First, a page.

Susan Alcorn

The Big Top

July 11, 2005

First, thanks goes out to Rob Cambre, whose Anxious Sound name has brought many noise, free associative, and Jazz artists to New Orleans. I and many other people wouldn't have known about these talented artists if it wasn't for his knowledge of the underground.

On Monday night at The Big Top, Anxious Sound presented Austin pedal steel guitarist Susan Alcorn. She has been playing the instrument for thirty years, and after playing in Country and Jazz bands, she has developed an exploratory mix of both genres to transmit her longing, sympathy, and melancholy.

Alcorn went on musical freak-outs every once and a while. They were free-associating, let-the variable-run-amok moments. There was uncertainty in every single note that came out of these noise excursions, but Alcorn knew what kind of moods she wanted to present: anger from sadness, anxiety, and fear. Her pedal steel guitar manifested the sound of nervous breakdowns, car crashes, and deaths. She created these circumstances by feverishly running her steel bar back and forth over and under multiple strings at once. She also did it by quickly popping a string with the end of the bar for a sharp sound of silver and steel. The most interesting instance was when she plopped the steel bar perpendicular on the strings, letting it ride there and create its own noise as she continued to play notes on a different part of the guitar.

Some songs had an obvious structure, where repetition turned into resolution. An example was a Tammy Wynette tune, the one straightforward Country song she attempted.

Other songs were full of crisp notes that flowed together and fit the song. But, the approach of the songs made them seem more complex than they were. And maybe this why people describe Alcorn's playing as "experimental," because she doesn't need, and is more talented than needing, to take a conventional approach to get her point across. She played contrary note progressions, so like a Pollock painting, it wasn't exactly obvious what she was trying to do at the beginning of a song. But, once six minutes had passed and I could see how the seemingly incongruous pieces of the song had come together, her art BEGAN to make sense. The key word is began. I didn't get to full understanding, and that was some of the fun and challenge of the music. Like a good painting, Alcorn's music wasn't exactly supposed to be figured out on the first listen. You need to take a second, closer look.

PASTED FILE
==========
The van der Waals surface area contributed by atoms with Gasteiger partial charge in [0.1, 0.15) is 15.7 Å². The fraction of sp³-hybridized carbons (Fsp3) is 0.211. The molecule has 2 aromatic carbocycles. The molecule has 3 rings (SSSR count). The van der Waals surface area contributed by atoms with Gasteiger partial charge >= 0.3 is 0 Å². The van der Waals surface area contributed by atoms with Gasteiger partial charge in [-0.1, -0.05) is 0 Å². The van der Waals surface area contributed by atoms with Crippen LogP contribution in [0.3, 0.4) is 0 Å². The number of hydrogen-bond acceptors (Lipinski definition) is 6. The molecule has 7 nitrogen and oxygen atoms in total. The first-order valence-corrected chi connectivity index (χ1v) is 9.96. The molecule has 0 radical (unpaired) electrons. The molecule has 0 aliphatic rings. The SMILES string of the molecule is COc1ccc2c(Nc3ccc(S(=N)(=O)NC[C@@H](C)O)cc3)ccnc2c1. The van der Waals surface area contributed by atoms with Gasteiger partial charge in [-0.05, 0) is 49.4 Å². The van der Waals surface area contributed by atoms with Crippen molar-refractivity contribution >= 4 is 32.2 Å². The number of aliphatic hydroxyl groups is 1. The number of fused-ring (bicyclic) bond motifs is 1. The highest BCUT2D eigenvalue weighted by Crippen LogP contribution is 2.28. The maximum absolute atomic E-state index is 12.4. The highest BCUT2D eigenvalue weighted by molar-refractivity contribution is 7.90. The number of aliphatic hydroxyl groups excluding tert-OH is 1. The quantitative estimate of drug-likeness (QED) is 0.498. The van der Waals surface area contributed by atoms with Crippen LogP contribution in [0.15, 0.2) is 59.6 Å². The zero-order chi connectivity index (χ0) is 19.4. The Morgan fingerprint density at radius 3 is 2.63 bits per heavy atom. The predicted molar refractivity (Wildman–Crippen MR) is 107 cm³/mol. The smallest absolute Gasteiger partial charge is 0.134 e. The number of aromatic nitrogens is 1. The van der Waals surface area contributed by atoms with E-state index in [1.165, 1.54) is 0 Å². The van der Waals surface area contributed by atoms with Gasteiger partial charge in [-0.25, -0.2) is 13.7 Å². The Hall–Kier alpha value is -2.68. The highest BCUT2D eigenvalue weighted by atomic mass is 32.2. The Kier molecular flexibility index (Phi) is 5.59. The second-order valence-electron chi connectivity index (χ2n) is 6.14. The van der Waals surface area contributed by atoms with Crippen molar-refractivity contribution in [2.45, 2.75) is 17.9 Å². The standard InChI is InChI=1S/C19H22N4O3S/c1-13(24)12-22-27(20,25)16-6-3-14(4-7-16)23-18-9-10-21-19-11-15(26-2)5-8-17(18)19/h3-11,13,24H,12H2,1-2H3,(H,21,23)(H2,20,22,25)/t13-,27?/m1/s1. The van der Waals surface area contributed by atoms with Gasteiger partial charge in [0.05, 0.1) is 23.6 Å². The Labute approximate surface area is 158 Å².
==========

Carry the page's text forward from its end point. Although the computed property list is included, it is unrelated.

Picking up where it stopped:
Alcorn sat alone on the stage and went through about six songs. Each was five minutes or longer. The chairs on the gallery floor were full. Alcorn managed to draw out local musicians like Joe Cabral, James Singleton, Potpie, and Alec Vance.

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